Monday, September 21, 2009

Advice restrictions expected

Rejection of Bush-era rule signals tougher regs ahead

Pensions & Investments

By Jeff Nash September 21, 2009, 12:01 AM ET

Industry experts expect a more restrictive investment advice proposal later this year now that the Labor Department has killed a Bush administration regulation on advice to DC plan participants.

The rule, floated in the last days of the Bush administration, would have allowed employees of financial firms that sell investments to provide direct advice to defined contribution plan participants. …

While it's unclear what the new investment advice proposal will say, many experts agree that the Labor Department will work with Congress to find a way for plan participants to receive objective investment advice. As part of that process, Phyllis Borzi, assistant secretary of the Labor Department and head of the Employee Benefits Security Administration, will likely solicit wide-ranging opinions to re-examine three core topics:

• Should the “fee leveling,” condition — which would permit an employee of a financial services firm to offer investment advice directly to DC plan participants if his compensation doesn't vary based on the investment recommendation — be extended to that adviser's employer, as well as any affiliate of that employer? This effectively would prevent money managers from offering advice if they recommend their own products.

• Should new legislation support or invalidate the Department of Labor's 2001 SunAmerica advisory opinion, which allows a DC plan's service provider to offer advice to plan participants through an affiliated adviser using an independently developed computer model?

• Should “off-model” advice be permitted? In other words, can a mutual fund or investment management company design its own computer software to deliver advice, as long as the model is certified as unbiased by an independent third party.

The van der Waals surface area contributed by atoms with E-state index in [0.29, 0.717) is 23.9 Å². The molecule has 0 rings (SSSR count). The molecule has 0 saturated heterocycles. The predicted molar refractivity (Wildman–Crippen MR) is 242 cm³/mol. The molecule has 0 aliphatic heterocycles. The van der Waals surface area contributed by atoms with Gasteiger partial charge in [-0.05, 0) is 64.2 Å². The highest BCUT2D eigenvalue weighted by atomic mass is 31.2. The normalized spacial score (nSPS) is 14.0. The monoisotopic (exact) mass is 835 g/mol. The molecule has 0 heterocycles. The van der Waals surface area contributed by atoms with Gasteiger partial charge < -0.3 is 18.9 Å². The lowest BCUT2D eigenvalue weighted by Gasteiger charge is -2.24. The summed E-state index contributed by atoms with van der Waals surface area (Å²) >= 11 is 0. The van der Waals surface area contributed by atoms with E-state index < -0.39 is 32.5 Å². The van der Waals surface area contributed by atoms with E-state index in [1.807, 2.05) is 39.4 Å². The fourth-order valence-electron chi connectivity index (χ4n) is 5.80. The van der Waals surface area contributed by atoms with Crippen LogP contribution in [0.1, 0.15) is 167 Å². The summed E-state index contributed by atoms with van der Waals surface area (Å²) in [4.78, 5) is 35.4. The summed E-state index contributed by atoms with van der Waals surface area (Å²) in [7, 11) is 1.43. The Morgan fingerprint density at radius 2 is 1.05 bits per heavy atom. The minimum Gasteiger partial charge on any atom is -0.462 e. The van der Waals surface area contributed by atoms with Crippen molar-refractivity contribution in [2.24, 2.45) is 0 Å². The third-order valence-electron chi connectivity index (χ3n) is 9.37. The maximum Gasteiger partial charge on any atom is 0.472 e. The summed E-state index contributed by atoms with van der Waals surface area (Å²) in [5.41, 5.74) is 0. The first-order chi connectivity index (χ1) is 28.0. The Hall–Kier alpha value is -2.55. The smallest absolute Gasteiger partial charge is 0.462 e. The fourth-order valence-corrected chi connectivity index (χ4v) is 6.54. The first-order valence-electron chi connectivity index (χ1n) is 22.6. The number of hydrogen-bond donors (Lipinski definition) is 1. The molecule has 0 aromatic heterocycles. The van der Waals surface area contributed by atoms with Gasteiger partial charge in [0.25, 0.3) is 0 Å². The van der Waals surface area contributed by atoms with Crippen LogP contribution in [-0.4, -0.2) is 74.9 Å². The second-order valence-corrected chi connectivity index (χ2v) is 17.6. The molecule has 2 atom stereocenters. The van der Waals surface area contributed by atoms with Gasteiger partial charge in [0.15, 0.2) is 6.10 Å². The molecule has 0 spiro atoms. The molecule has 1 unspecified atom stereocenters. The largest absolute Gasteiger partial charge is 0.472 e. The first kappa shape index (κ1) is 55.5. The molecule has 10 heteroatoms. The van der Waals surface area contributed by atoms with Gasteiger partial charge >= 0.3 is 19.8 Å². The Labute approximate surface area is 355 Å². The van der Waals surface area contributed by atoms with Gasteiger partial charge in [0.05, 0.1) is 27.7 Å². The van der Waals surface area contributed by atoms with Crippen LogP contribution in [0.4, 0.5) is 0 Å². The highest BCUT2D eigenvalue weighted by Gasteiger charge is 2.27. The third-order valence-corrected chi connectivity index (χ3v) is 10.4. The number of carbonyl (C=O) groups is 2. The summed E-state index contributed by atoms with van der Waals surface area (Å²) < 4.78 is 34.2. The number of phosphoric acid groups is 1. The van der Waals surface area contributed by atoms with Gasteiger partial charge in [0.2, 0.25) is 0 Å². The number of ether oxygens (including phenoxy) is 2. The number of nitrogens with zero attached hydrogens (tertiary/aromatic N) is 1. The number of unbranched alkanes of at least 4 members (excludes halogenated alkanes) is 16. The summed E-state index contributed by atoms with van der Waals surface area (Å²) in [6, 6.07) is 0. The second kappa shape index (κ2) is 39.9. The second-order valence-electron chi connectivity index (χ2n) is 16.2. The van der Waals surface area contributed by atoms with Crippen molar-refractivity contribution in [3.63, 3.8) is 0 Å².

… The EBSA is expected to release new proposals on Nov. 18 — the date the Bush investment advice rules would have taken effect after two delays. …


“I think Phyllis wanted a tabula rasa, and the only thing for certain is that the new rules will be pro-participant,” said Marcia Wagner, an ERISA attorney with Wagner Law Group PC, Boston. “She may well come up with something never thought of, something completely different. Remember this is the woman who basically created COBRA; she's extremely creative.” …

[Rep. Robert Andrews (D-N.J.), chairman of the House Education and Labor Committee's pensions subcommittee],explained the 2006 Pension Protection Act would have to be changed in order for the DOL to issue the kind of investment advice rules Congress would support. “It will take statutory and regulatory change to create the goal of qualified-independent-investment advice affordable to every investor,” he said.

One major area to be considered is what is meant by “fee leveling.” …

… Many experts expect the new proposals also will address the SunAmerica opinion.

“We need to see some clarification and formalizing of this rule, which really avoids conflicts of interest for advisers and ensures some independence,” said Robyn Credico, director of the plan management group practice, North America, at Watson Wyatt Worldwide Inc., Arlington, Va.

But if the Labor Department reverses the opinion, that could force employees to use independent advisers. “Not everyone can use truly independent advisers because they're expensive,” Ms. Credico said.

Questions of scope

Jason Bortz, an ERISA attorney with the law firm Davis & Harman LLP, Washington, said “some people have raised questions about the scope of the SunAmerica opinion — for example, whether a model should take into account non-proprietary funds.”

In July, the House Education and Labor Committee approved the 401(k) Fair Disclosure and Pension Security Act of 2009, which was sponsored by Messrs. Miller and Andrews. The legislation would prohibit employees of financial services firms from offering investment advice if their compensation varies depending on the investment advice they give. …

Another option the Department of Labor might consider is allowing mutual funds and other investment companies to offer advice through their own computer model that has been certified as unbiased by a third party — an idea originally floated in a bill introduced by Mr. Andrews back in May.

Contact Jeff Nash at

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